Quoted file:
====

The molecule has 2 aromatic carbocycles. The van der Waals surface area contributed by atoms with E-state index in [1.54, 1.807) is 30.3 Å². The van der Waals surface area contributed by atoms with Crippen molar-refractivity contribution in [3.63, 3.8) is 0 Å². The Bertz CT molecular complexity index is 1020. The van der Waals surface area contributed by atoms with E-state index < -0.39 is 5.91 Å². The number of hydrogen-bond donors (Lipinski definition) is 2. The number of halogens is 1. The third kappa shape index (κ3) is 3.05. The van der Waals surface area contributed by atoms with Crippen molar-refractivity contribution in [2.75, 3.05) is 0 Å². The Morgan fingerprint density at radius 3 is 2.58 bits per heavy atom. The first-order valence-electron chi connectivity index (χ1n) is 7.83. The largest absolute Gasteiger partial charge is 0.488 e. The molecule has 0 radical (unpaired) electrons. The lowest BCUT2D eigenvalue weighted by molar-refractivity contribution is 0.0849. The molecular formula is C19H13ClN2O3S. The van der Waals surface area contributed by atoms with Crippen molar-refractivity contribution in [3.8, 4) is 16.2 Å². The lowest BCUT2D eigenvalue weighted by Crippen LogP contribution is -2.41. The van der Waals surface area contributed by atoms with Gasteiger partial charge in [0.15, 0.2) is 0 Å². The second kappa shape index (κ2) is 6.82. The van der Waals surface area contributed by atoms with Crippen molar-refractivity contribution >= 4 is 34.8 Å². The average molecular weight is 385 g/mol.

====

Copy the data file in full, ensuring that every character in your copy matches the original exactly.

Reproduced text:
The molecule has 2 aromatic carbocycles. The van der Waals surface area contributed by atoms with E-state index in [1.54, 1.807) is 30.3 Å². The van der Waals surface area contributed by atoms with Crippen molar-refractivity contribution in [3.63, 3.8) is 0 Å². The Bertz CT molecular complexity index is 1020. The van der Waals surface area contributed by atoms with E-state index < -0.39 is 5.91 Å². The number of hydrogen-bond donors (Lipinski definition) is 2. The number of halogens is 1. The third kappa shape index (κ3) is 3.05. The van der Waals surface area contributed by atoms with Crippen molar-refractivity contribution in [2.75, 3.05) is 0 Å². The Morgan fingerprint density at radius 3 is 2.58 bits per heavy atom. The first-order valence-electron chi connectivity index (χ1n) is 7.83. The largest absolute Gasteiger partial charge is 0.488 e. The molecule has 0 radical (unpaired) electrons. The lowest BCUT2D eigenvalue weighted by molar-refractivity contribution is 0.0849. The molecular formula is C19H13ClN2O3S. The van der Waals surface area contributed by atoms with Crippen molar-refractivity contribution in [3.8, 4) is 16.2 Å². The lowest BCUT2D eigenvalue weighted by Crippen LogP contribution is -2.41. The van der Waals surface area contributed by atoms with Gasteiger partial charge in [0.15, 0.2) is 0 Å². The second kappa shape index (κ2) is 6.82. The van der Waals surface area contributed by atoms with Crippen molar-refractivity contribution >= 4 is 34.8 Å². The average molecular weight is 385 g/mol.